I’ve already explained about how we are, apparently, mean parents with silly rules, one of which is that we won’t buy a Game-Boy for Christopher.
Help me out here, folks — am I ridiculous about this? It’s not that we’re not all down with techology and the latest gadgets. We love technology. We have two computers in the house, one with internet access. I am very, very wired … I have a blog; I’m even on Facebook for cryin’ out loud. Both the adults in the house have cellphones. We are hardly a household of Luddites.
But I have this deeply-held belief that in a society that’s so quickly becoming overwhelmed by new technologies, human beings need to be thoughtful and intentional about what technologies we let into our lives. I believe you shouldn’t get it if you haven’t thought about it and decided it will make a positive impact on your life. And everything I’ve seen of these little hand-held video game contraptions that are so ubiquitous in kid culture these days makes me feel they are NOT a positive contribution to the life we, particularly, want to have.
(Disclaimer: I really don’t mean this as judgement on anyone who has them. I can remember, as a child, feeling vastly put-upon by those Superior Families who Chose Not To Have Television, and I really don’t want to be that person. I’m sure we have tons of stuff in our house you wouldn’t have in yours, because you’ve decided it’s not right for you. “Right for you” being the key here. Part of the issue with me is that the perils of the Game-Boy seem uniquely ill-suited to our son’s introverted personality. and part of it is that I don’t want to police the thing … again, it’s a very individual decision).
When I blogged about Christopher’s sleepover, I don’t think I mentioned that one of the boys brought a Game-Boy. The introduction of this piece of technology into the house led to the three third-graders being far quieter and more well-behaved than I thought normal or natural. While this was a relief, in the short-term, the larger implications disturbed me. If you have three eight-and-nine-year-old boys in the house, shouldn’t there be a lot of running, yelling and screaming? Wrestling, chasing … you know, playing? There was some of that, to be sure, but a lot of the time was spent huddled over the Game-Boy, taking turns with the Game-Boy, discussing what was being played on the Game-Boy. It felt … wrong, to me.
I know, I’m such a freakin’ Nazi. First I don’t like weed, now I don’t like Game-Boys. I’m not fit to be living in the twenty-first century.
So after the warm-up discussion about our silly rules the other day, yesterday morning Christopher started negotiating (I swear, if this kid does not study law it will be a tremendous waste of natural talent).
“If I saved up money myself to buy a Game-Boy, would you let me have one?”
“What if somebody gave me a Game-Boy? Could I keep it??”
“But WHY? That’s doesn’t make any sense. That’s not fair!!!!“
At this point I wanted to say, “You cannot have one one a boat, you cannot have one with a goat.” But instead I took a deep breath and said, “Do you really want me to explain why I don’t like them?”
He did. So I tried. I said, “When kids play with Game-Boys, they don’t interact with other people. Everybody’s just got their head in their own Game-Boy, not talking, not developing any social skills. Instead of learning to get along with others and learning to entertain yourself, you’re just interacting with the Game-Boy. I don’t like it and I’m not having it in this house.”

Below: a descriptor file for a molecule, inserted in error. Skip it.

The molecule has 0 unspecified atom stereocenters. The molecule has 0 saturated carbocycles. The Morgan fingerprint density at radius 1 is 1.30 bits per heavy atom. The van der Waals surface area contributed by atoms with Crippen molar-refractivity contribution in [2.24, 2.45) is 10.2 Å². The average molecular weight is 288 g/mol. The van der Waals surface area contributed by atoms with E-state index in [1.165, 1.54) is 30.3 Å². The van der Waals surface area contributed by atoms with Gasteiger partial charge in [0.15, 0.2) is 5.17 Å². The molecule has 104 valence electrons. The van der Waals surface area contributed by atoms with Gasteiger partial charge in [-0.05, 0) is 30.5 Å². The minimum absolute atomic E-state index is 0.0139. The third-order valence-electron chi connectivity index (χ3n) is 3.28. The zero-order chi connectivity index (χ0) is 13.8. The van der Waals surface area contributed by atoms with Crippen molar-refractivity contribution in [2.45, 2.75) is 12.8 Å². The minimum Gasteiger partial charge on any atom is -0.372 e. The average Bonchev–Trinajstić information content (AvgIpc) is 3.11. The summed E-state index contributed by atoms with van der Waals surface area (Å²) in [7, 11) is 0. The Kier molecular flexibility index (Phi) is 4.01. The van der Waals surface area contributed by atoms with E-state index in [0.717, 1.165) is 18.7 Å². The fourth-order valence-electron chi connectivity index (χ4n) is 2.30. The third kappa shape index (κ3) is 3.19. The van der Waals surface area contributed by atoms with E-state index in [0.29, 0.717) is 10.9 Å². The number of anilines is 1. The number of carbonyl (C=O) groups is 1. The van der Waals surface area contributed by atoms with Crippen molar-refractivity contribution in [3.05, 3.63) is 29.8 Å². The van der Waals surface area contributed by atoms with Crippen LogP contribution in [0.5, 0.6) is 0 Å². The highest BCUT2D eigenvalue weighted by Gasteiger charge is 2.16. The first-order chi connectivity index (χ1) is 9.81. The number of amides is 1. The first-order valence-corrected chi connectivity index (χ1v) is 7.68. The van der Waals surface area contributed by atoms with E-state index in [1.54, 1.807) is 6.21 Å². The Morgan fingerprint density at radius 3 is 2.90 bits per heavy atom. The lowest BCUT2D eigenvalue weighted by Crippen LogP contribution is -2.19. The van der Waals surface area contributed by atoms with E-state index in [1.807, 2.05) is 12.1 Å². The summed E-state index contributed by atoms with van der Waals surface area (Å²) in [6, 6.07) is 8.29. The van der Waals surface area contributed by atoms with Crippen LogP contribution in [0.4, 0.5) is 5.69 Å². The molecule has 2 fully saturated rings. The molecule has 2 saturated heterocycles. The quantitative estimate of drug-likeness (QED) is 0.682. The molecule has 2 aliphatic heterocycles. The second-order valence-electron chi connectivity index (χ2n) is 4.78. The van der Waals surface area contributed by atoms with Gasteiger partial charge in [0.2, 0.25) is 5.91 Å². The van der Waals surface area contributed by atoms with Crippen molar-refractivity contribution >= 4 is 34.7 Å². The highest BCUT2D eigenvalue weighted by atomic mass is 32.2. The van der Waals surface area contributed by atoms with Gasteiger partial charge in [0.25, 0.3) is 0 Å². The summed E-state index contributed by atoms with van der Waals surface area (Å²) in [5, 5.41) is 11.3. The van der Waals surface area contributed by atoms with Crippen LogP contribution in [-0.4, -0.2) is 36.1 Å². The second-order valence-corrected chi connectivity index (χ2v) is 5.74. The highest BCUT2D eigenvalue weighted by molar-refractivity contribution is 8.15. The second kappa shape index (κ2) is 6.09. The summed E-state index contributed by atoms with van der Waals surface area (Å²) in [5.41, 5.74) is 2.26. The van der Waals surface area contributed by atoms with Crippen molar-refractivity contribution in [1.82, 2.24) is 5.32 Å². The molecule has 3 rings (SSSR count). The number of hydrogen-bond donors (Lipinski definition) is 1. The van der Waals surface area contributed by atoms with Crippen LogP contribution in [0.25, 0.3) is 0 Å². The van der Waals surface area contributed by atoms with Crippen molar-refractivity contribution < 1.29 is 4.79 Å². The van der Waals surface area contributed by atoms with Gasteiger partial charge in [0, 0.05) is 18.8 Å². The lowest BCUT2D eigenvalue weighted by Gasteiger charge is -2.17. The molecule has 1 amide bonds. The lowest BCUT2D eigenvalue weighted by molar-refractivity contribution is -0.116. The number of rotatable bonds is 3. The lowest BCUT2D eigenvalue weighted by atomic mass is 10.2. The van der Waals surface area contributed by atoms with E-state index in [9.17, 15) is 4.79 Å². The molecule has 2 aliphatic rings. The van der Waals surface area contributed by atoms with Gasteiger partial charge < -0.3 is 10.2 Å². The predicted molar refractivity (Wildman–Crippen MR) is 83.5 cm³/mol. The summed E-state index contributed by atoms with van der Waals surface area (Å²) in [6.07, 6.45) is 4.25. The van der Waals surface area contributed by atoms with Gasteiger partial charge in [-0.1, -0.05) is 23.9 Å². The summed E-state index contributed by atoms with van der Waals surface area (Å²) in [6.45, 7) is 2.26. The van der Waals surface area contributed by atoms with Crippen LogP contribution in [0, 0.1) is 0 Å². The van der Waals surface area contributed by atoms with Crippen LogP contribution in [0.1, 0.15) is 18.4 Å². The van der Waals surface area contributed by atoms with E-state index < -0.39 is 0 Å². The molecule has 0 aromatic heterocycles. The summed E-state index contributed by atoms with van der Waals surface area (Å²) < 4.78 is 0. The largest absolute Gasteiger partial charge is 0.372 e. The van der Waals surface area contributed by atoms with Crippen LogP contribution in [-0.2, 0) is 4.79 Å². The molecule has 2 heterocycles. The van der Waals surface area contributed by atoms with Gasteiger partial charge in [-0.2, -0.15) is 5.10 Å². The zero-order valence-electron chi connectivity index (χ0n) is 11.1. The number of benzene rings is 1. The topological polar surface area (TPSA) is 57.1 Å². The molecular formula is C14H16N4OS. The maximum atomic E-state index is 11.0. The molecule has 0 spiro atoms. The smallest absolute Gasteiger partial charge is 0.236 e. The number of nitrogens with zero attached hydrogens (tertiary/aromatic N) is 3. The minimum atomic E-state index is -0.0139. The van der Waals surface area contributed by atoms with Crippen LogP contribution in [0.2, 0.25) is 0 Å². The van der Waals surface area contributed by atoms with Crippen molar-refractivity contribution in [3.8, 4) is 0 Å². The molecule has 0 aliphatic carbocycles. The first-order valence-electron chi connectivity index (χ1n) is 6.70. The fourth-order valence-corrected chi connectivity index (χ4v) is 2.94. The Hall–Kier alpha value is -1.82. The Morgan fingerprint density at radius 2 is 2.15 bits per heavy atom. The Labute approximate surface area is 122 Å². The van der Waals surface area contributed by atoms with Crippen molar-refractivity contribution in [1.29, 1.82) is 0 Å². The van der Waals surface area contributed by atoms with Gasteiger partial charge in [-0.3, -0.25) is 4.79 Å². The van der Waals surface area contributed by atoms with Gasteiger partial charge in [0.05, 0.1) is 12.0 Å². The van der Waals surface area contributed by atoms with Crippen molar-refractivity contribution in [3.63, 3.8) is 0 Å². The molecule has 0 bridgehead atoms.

“But what if we set limits on it like you do with my computer time?”
“No. I don’t need one more thing to police.”
“What if we borrowed someone else’s Game-Boy and I tried it for awhile so you could see…?”
See what I mean about him being called to the practice of law?
I’m not sure what I’m called to, but if there’s a job where all you have to do is say “No” over and over again, that’s what I’m training for. This conversation ranged all over our getting-ready time yesterday morning and eventually got teary-eyed (on his part, not mine) as he insisted that I was totally unfair and if I wouldn’t let him get a Game-Boy, he wasn’t going to eat breakfast!!!!
Faced with Gandhi-style resistance tactics, I held firm. Five minutes later he came down and churlishly filled a bowl with Cheerios. Mom 1, Gandhi 0. The subject of the Game-Boy, thankfully, was allowed to drop.
We went out for supper last night. As we sat at East Side Mario’s waiting for our food Chris said, “You know Mom, I think I sort of agree with you about the Game-Boy.”
“You do? Why?”
“At recess today, Jasper, Derek and Thomas all had their Game-Boys. I wanted them to play with me but all they wanted to do was play with their Game-Boys.”
So — huge triumph: I have actually presented my point of view to my son in a way that makes sense to him within the framework of his world (at least until he changes his mind and starts begging again). On the downside, I’ve apparently instituted one more way for him to be a social outcast, because it seems the appropriate way for kids to spend their school recess these days is for each one to be huddled over his or her individual handheld gaming system, and if I don’t buy my son one eventually he will be destined to spend the rest of his life wandering in the wilderness looking for people to play pirates with him.
Hmm, could a solution be … maybe the school banning Game-Boys during school hours?? You know, it’s OK to say no to technology once in awhile … isn’t it?